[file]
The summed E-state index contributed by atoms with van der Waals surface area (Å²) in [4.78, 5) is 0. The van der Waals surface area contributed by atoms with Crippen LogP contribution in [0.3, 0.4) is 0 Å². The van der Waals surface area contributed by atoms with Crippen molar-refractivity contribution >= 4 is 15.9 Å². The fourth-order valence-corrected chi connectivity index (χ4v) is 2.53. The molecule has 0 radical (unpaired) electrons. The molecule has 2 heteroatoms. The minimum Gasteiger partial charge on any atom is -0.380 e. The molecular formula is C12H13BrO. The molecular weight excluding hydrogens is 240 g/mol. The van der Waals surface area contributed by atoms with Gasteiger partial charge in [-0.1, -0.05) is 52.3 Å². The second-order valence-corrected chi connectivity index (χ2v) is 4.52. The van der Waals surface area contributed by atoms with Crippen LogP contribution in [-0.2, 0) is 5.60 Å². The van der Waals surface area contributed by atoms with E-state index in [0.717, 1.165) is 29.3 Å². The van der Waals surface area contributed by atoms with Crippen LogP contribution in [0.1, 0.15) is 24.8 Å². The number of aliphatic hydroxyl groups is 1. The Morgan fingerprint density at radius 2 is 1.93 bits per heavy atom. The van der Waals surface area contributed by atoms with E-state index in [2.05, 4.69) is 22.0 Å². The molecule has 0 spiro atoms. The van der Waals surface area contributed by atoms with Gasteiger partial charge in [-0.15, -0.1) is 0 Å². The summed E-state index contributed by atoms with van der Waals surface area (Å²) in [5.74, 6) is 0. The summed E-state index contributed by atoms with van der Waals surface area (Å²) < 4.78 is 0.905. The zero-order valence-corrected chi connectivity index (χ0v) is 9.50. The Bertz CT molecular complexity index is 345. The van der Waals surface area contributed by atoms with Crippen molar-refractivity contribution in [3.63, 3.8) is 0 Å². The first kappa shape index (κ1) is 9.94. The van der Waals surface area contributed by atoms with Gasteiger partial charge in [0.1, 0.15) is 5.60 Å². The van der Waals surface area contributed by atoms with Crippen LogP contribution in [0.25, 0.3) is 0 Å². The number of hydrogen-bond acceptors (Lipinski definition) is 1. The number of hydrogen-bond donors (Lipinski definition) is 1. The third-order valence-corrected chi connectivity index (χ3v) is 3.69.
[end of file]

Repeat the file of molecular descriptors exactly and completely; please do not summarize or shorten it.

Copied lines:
The summed E-state index contributed by atoms with van der Waals surface area (Å²) in [4.78, 5) is 0. The van der Waals surface area contributed by atoms with Crippen LogP contribution in [0.3, 0.4) is 0 Å². The van der Waals surface area contributed by atoms with Crippen molar-refractivity contribution >= 4 is 15.9 Å². The fourth-order valence-corrected chi connectivity index (χ4v) is 2.53. The molecule has 0 radical (unpaired) electrons. The molecule has 2 heteroatoms. The minimum Gasteiger partial charge on any atom is -0.380 e. The molecular formula is C12H13BrO. The molecular weight excluding hydrogens is 240 g/mol. The van der Waals surface area contributed by atoms with Gasteiger partial charge in [-0.1, -0.05) is 52.3 Å². The second-order valence-corrected chi connectivity index (χ2v) is 4.52. The van der Waals surface area contributed by atoms with Crippen LogP contribution in [-0.2, 0) is 5.60 Å². The van der Waals surface area contributed by atoms with E-state index in [0.717, 1.165) is 29.3 Å². The van der Waals surface area contributed by atoms with Crippen LogP contribution in [0.1, 0.15) is 24.8 Å². The number of aliphatic hydroxyl groups is 1. The Morgan fingerprint density at radius 2 is 1.93 bits per heavy atom. The van der Waals surface area contributed by atoms with E-state index in [2.05, 4.69) is 22.0 Å². The molecule has 0 spiro atoms. The van der Waals surface area contributed by atoms with Gasteiger partial charge in [-0.15, -0.1) is 0 Å². The summed E-state index contributed by atoms with van der Waals surface area (Å²) in [5.74, 6) is 0. The summed E-state index contributed by atoms with van der Waals surface area (Å²) < 4.78 is 0.905. The zero-order valence-corrected chi connectivity index (χ0v) is 9.50. The Bertz CT molecular complexity index is 345. The van der Waals surface area contributed by atoms with Crippen molar-refractivity contribution in [3.63, 3.8) is 0 Å². The first kappa shape index (κ1) is 9.94. The van der Waals surface area contributed by atoms with Gasteiger partial charge in [0.1, 0.15) is 5.60 Å². The van der Waals surface area contributed by atoms with Crippen LogP contribution in [0.25, 0.3) is 0 Å². The number of hydrogen-bond acceptors (Lipinski definition) is 1. The number of hydrogen-bond donors (Lipinski definition) is 1. The third-order valence-corrected chi connectivity index (χ3v) is 3.69.